Prather is a fun and fast read throughout although this is very far from my usual type of crime fiction stories. Turning out books at a furious pace must have been the way Prather could make a living.He knew how to do it, I think.

Cullen Gallagher, LIE DOWN, KILLER
Ed Gorman, Richard S. Prather and the Shellster 
Jerry House, KILL 'EM TWICE 
Matthew Paust, SHELLSHOCK
James Reasoner, DEAD MAN'S WALK
Richard Robinson, EVERYBODY HAD A GUN 
Prashant Trikannad, THE WAILING FRAIL

Joe Barone, AREA 51, Annie Jacobsen
Bernadette, SMALLBONE DECEASED,  Michael Gilbert
Les Blatt, DEATH AT DEATH COVE, Dorothy Cannell
Brian Busby,  'The Ku Klux Klan to the Rescue', D.C. Macdonald
Martin Edwards, SHE DIED A LADY, John Dickson Carr
Richard Horton, HOUSE OF MIRTH, Edith Wharton
Margot Kinberg, DEAD BEFORE MORNING,.Geraldine Evans
B.V. Lawson, JOHNNY UNDER GROUND, Patricia Moyes
Steven Nester,THE  LATE RISERS, Bernard Wolfe(at THE RAP SHEET)
J.F. Norris, THE SURVIVOR, Dennis Parry
Gerard Saylor, THE RAINY CITY, Earl Emerson
TomCat, SHOOT, DUCK AND COVER,, June Wright
Westlake Review, KAHAWA


Charles Gramlich said...

Don't believe I've read anything by Prather. I should give him a go

George said...

Patti, my FFB of Shell Scott's FIND THIS WOMAN is up. Glad to be part of the rediscovery of Richard Prather!

Jerry House said...

Just posted mine, Patti -- KILL HIM TWICE, a Shell Scott novel from 1965.

Kevin R. Tipple said...

As usual, my FFB review went up at 12:30 am my time. I am also part of the Prather day as my review is on THE CHEIM MANUSCRIPT at


Todd Mason said...

Gold Medal paid Really well in the '50s, so a furious pace wasn't quite necessary. Remember the jealousy Patricia Highsmith felt toward Marijane Meaker since Highsmith was getting critical acclaim and pitiful money for her books with Knopf, and Meaker getting reviewed by Boucher and not too many more but making fine money with Fawcett?

My take on SEVEN SLAUGHTERS will be up soon.

Kevin R. Tipple said...

No. I was born in 61. Tell us more, Grandpa.....

pattinase (abbott) said...

Sadly, I had this set to go up 9:00 EST instead of PT at which time I was still sleeping here. Next week it won't go up until 12 EST.

Prashant C. Trikannad said...

Many thanks, Patti. Regret not putting up a proper review.

pattinase (abbott) said...

Nice to see you on here again.

Prashant C. Trikannad said...

Patti, I hope to be regular with some real reviews too.

Todd Mason said...

Finally up. I might even make Noon ET next week (stifles guffaw).

Todd Mason said...

Kevin, the rheumatiz might keep me from saying too much more, as someone upwards of three years younger...Gold Medal paid, at least early on, a penny or so for every book printed, so as to simplify accounting, as royalty. Considering they'd print a half or whole million of 'em without too much prodding, that started adding up to serious 1950s change. (Paperbacks frequently would sell better than hotcakes early on, particularly if packaged just so.)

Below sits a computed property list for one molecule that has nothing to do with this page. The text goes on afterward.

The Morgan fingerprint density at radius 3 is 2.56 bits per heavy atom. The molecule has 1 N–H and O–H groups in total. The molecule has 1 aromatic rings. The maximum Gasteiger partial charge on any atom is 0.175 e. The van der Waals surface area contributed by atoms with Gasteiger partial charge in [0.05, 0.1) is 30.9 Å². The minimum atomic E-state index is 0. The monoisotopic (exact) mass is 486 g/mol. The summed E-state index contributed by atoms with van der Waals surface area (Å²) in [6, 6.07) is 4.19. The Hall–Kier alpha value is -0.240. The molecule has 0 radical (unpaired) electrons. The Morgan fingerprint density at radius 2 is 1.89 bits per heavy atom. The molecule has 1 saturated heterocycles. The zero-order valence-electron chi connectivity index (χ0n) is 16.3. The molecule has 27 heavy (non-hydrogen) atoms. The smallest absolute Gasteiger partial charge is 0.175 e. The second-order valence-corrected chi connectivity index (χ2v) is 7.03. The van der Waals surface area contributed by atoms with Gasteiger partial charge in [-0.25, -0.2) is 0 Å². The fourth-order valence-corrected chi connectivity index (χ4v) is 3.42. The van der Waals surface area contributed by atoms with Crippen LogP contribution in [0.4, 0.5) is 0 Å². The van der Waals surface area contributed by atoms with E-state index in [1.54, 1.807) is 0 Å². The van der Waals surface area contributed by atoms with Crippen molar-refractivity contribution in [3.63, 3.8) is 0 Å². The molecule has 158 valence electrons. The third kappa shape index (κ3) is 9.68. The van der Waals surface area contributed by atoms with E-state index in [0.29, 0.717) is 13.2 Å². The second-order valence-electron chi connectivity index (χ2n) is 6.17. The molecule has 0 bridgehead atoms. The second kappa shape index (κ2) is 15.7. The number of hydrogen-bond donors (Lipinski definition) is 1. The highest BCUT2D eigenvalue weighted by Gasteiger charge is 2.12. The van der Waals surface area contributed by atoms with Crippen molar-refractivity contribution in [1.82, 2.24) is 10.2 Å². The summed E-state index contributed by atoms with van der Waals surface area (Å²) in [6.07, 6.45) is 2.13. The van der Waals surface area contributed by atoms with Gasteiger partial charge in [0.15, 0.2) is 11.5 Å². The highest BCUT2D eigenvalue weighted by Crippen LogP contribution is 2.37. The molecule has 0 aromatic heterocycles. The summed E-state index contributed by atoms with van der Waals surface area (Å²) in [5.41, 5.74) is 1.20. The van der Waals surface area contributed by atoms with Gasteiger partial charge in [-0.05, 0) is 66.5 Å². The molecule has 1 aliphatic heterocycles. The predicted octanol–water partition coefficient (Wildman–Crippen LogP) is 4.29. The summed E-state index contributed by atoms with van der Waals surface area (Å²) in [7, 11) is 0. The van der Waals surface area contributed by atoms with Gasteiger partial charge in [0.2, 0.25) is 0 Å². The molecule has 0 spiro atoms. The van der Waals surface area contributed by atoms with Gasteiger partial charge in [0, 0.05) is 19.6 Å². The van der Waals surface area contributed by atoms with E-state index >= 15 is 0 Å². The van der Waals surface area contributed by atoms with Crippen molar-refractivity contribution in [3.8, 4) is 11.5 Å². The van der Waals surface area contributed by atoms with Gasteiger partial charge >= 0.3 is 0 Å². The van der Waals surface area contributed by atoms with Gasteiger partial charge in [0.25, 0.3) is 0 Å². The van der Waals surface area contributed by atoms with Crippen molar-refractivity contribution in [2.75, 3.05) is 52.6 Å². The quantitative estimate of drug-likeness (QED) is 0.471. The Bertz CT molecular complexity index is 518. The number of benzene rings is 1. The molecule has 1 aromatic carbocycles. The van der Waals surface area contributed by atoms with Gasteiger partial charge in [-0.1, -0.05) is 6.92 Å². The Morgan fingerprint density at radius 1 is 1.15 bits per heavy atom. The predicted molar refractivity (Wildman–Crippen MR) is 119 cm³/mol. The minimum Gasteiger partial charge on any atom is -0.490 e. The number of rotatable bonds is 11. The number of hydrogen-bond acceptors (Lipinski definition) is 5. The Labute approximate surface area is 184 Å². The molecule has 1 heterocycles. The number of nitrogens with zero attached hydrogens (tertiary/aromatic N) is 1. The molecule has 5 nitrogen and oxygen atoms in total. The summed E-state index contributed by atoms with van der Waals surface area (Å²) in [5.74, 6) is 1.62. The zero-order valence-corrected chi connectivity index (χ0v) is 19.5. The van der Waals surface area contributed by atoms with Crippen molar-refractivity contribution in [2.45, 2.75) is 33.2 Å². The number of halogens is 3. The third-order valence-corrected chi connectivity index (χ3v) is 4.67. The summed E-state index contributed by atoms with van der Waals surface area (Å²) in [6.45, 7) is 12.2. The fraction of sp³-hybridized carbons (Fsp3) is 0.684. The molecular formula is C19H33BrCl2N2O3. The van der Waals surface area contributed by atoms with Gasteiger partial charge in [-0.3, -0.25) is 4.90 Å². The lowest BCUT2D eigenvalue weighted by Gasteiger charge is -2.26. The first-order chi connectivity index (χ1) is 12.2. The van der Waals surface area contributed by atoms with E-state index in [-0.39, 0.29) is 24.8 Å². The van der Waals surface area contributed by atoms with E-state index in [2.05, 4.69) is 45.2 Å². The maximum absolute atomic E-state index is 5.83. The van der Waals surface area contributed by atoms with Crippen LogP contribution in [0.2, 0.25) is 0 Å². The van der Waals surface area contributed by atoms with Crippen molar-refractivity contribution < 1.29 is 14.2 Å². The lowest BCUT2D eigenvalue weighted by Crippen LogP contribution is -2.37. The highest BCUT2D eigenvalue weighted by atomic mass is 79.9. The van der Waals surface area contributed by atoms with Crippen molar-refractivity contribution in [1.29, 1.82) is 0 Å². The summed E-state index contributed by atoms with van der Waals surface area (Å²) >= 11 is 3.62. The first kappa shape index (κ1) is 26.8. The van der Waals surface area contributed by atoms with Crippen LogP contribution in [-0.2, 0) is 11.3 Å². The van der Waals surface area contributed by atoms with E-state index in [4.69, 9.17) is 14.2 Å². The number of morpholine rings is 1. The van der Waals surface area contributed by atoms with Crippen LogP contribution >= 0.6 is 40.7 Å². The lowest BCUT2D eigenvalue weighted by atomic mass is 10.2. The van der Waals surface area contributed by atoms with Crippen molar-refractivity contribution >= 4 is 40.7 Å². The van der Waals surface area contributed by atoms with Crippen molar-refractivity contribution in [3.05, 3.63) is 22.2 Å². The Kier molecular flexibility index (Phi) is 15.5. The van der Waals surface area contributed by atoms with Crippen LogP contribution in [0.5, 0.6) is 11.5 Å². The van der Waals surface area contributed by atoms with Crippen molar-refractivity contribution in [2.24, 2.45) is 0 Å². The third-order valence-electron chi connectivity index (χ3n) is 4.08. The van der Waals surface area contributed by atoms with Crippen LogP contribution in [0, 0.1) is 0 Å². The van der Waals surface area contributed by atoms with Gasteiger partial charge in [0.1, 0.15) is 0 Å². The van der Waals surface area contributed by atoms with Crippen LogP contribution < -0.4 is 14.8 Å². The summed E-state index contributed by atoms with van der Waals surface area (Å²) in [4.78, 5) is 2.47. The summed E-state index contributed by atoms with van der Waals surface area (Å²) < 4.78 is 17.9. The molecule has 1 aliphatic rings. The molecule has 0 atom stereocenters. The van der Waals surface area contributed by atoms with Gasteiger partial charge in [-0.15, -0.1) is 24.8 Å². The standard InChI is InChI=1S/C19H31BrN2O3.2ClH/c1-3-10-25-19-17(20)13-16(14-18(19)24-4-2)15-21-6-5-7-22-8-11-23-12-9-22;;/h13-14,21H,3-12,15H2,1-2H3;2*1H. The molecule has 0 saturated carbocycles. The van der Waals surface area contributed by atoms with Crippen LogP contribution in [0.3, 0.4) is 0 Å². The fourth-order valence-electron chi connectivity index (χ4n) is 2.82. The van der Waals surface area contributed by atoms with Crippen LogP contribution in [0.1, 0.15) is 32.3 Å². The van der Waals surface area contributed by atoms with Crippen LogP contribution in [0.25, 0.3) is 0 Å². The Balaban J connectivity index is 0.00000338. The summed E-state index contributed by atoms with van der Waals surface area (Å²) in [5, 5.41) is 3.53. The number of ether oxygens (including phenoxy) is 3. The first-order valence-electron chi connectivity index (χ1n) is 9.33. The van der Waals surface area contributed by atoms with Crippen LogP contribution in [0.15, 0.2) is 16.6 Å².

Todd Mason said...

Martin Edwards:

Todd Mason said...

And for some reason mine isn't even coming up on Patti's Blogspot running log...

Shell Scott's Seven Slaughters by Richard S. Prather<

Scott Cupp said...

Hey Patti - My review of Everybody Had a Gun was up yesterday (as normal),

pattinase (abbott) said...

I show all of these on my blog. If you are not seeing them, I don't know why....

TracyK said...

Patti, I enjoyed your review of ALWAYS LEAVE 'EM DYING. The book I read for this was my first experience with Prather's books also, and very different from the books I normally read. Some of the overviews I read compared his work to Westlake, or the Mike Hammer books, or Brett Halliday's books. I haven't read the last two so couldn't say. Anyway, it was a fun experiment and now I will look for more books by Prather, since the writing is fine and there are some great paperback covers.

Todd Mason said...

For a couple of hours, my post wasn't showing up on anyone's running blog from Blogspot (over where the most recent posts from each other blog should appear). I don't know why. Happily, it's now showing up.

Thanks for assembling the list.

Cap'n Bob said...

It's been a lot of years since I read a Shell Scott but I can say I met Prather at one of the West Coast Bouchercons. He was a fun guy and dressed like a Vegas tourist.

Cap'n Bob said...

Correction, East Coast. Baltimore, to be exact. Thanks to Bill Crider's blog for setting me straight on that.

Jeff Meyerson said...

Sorry I missed this but I've been sick all week and spent 12 hours in the ER yesterday. Cap'n Bob is right about Prather. He looked pretty much like one would expect him to look. In the early 1960's I read a few of his books but I was reading the somewhat similar (if less successful) Burns Bannion books by Earl Norman (Kill Me in Yokohama, etc.). In my early teens why wouldn't I like wise-cracking humor, fast action and lots of naked babes. Not just in my early teens either, I admit.

Kelly Robinson said...

I wish I had my life together enough to participate again. I have a pile of Prather novels I've bought just for the covers alone, but I've yet to crack one.

pattinase (abbott) said...

Take care, Kelly!